The Girl and Death: The Art of August Brömse

By on September 13, 2013

August Brömse (1873-1925) was a Czech artist heavily influenced by contemporary German art and culture. His Girl and Death series originated in 1901-1902. It is believed to echo his relationship with concert singer Eisa Schünemann.

The series consists of seven paintings:

August Bromse - By the Window from the Girl and Death series
By the Window

August Bromse - In the Park from the Girl and Death series
In the Park

August Bromse - Life Escaping from the Girl and Death series
Life Escaping

August Bromse - An Old Song from the Girl and Death series
An Old Song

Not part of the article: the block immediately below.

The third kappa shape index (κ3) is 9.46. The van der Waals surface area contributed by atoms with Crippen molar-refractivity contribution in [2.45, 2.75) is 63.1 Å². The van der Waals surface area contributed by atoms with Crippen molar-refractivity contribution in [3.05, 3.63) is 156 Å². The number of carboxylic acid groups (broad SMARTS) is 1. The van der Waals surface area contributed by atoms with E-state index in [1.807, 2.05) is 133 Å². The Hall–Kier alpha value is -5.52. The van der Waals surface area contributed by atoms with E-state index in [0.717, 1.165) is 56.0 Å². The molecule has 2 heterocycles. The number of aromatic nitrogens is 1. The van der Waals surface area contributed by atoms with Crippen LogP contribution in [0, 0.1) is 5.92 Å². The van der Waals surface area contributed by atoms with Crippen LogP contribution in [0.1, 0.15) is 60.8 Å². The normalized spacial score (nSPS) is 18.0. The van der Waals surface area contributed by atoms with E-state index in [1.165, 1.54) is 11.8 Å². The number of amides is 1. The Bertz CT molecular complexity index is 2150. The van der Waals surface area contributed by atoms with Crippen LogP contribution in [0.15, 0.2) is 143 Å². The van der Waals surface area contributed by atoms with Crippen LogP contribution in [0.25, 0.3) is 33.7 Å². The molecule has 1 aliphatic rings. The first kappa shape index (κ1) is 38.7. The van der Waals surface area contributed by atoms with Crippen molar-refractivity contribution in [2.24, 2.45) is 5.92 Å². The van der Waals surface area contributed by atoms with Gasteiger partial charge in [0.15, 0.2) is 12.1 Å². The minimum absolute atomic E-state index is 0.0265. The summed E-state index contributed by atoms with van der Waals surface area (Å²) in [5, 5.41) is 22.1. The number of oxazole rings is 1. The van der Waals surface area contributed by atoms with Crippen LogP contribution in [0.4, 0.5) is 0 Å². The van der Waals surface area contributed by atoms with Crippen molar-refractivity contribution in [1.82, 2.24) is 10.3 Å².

August Bromse - Dance from the Girl and Death series
Dance

August Bromse - I'm Coming from the Girl and Death series
I’m Coming

August Bromse - The Lost Paradise from the Girl and Death series
The Lost Paradise

“The Girl and Death” is a modern variant of the Dance of Death. Death (a skeleton) plays a fantastic song on the violin; the girl listens in fascination and dances a wild dance — death accompanies her life’s pilgrimage. Life becomes endless suffering for the girl, cursed by the deity; her love is fatefully led from the start by tragic steps. As a symbol of the first fruits of sin the girl, in some sort of hypnotic trance, flies through space on a great snake which — in some prints of the series — holds an apple in its mouth. The concept of the landscape evokes a sense of unreality and timelessness. One of the last prints brings the whole story up to date. The girl lies prostrate on a window-sill; the anonymous roof tops of the modern city appear in the background.” — Otto M. Urban, In Morbid Colors: Art and the Idea of Decadence in the Bohemian Lands

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